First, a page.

A Scottish judge has refused to order a temporary halt to Boris Johnson's plan to shut down the UK Parliament.
A group of 75 parliamentarians were seeking an interim interdict - similar to an injunction - at the Court of Session ahead of a full hearing.
Their request was declined by Lord Doherty, who said he was not satisfied there was a "cogent need" for an interdict.
However, the full hearing will now be heard next Tuesday, rather than Friday.
Lord Doherty said this was because it was in the interests of justice, and in the public interest, for the case - which is opposed by the UK government - to proceed as quickly as possible.
But he said: "I am not satisfied that it has been demonstrated that there is a need for an interim suspension or an interim interdict to be granted at this stage."
The judge will not decide on the merits of the case until he has heard legal arguments from both sides on Tuesday, with his final ruling potentially being delivered the following day.
His decision not to grant an interdict was largely based on the fact that Parliament cannot be suspended until 9 September at the earliest.
The prime minister wants to suspend Parliament - a process known as proroguing - for five weeks ahead of a Queen's Speech on 14 October.
The UK is due to leave the EU on 31 October, and the cross-party group of politicians involved in the case, including SNP MP Joanna Cherry and Liberal Democrat leader Jo Swinson, wants the court to rule that it would be illegal and unconstitutional for Mr Johnson to suspend parliament ahead of that date.
What has happened today is the parliamentarians, who were seeking an emergency injunction to lift the suspension of parliament, have lost that but there is to be a full hearing on Tuesday.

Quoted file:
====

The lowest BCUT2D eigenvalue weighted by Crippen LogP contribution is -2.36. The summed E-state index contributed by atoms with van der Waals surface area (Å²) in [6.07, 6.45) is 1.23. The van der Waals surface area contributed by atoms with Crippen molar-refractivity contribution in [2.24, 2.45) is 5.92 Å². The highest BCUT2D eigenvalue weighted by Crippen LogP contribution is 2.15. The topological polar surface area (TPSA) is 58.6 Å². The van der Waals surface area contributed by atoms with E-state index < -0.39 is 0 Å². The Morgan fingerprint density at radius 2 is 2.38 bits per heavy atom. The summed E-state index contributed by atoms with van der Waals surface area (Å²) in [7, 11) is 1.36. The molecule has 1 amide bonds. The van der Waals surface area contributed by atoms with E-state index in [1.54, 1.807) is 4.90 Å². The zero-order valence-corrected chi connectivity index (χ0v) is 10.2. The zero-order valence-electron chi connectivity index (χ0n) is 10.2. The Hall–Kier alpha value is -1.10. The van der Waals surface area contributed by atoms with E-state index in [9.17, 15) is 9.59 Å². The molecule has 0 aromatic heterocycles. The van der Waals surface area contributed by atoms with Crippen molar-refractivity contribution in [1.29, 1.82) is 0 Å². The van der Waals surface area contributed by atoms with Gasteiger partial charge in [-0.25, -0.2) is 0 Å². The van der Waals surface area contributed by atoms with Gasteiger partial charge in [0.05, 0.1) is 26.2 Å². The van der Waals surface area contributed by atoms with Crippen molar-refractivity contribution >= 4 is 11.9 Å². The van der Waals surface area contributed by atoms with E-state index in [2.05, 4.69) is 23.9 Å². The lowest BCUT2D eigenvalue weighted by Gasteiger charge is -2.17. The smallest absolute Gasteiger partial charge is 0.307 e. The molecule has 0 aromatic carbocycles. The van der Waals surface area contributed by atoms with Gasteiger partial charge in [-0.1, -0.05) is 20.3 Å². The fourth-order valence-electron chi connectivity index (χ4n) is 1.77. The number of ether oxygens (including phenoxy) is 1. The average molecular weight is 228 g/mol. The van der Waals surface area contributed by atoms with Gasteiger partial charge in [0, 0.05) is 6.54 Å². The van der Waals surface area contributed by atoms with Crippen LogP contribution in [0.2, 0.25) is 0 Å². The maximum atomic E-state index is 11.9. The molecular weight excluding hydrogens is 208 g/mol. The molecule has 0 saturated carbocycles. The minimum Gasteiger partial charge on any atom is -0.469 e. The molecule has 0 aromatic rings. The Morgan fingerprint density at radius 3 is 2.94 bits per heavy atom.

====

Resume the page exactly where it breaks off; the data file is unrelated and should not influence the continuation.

If they win that, then I think it is constitutionally significant and we really are in uncharted waters.
We could be in a position where we have a ruling that the advice given by Boris Johnson to the Queen, prompting her decision to prorogue parliament, was unlawful.
The government can appeal it, but pending any appeal it remains intact - so you are in a position where the monarch has made that order based on advice that is unlawful.
That would put the Queen in a very difficult position.
Speaking outside court, Ms Cherry challenged the prime minister to lodge a signed affidavit - a sworn statement on oath - with the court setting out his reasons for wanting to prorogue parliament.
Mr Johnson has insisted that the suspension of parliament is aimed at allowing him to set out a "very exciting agenda" of new legislation in the Queens's Speech, and will not prevent MPs debating Brexit ahead of the UK's departure.
Responding to Friday's ruling, a UK government spokesman said: "As we have set out, the government needs to bring forward a strong domestic legislative agenda and MPs are not prevented from scrutinising our withdrawal from the EU.
"We are glad the court found against the interdict - there was no good reason to seek one, given the full hearing is due to take place next week, and the process of bringing the session to an end will not start until the week commencing 9 September."
Meanwhile, Mr Johnson warned his political opponents on Friday that they are damaging his chances of getting a deal with the EU by trying to block a no-deal Brexit.
The Court of Session hearing came as former prime minister Sir John Major announced he was joining forces with campaigner Gina Miller to oppose the decision to suspend Parliament in the courts.
Ms Miller had already launched her own attempt, and Sir John said by joining her he would avoid "taking up the court's time" by lodging a separate case of his own.
In Northern Ireland, proceedings at the High Court in Belfast by prominent Troubles victims' campaigner Raymond McCord - who claims that leaving the EU without a withdrawal agreement would be an "unconstitutional attack on the people of Northern Ireland" - have been adjourned until next week.
Mr McCord is also seeking a ruling that the prime minister cannot "bypass" MPs by proroguing parliament.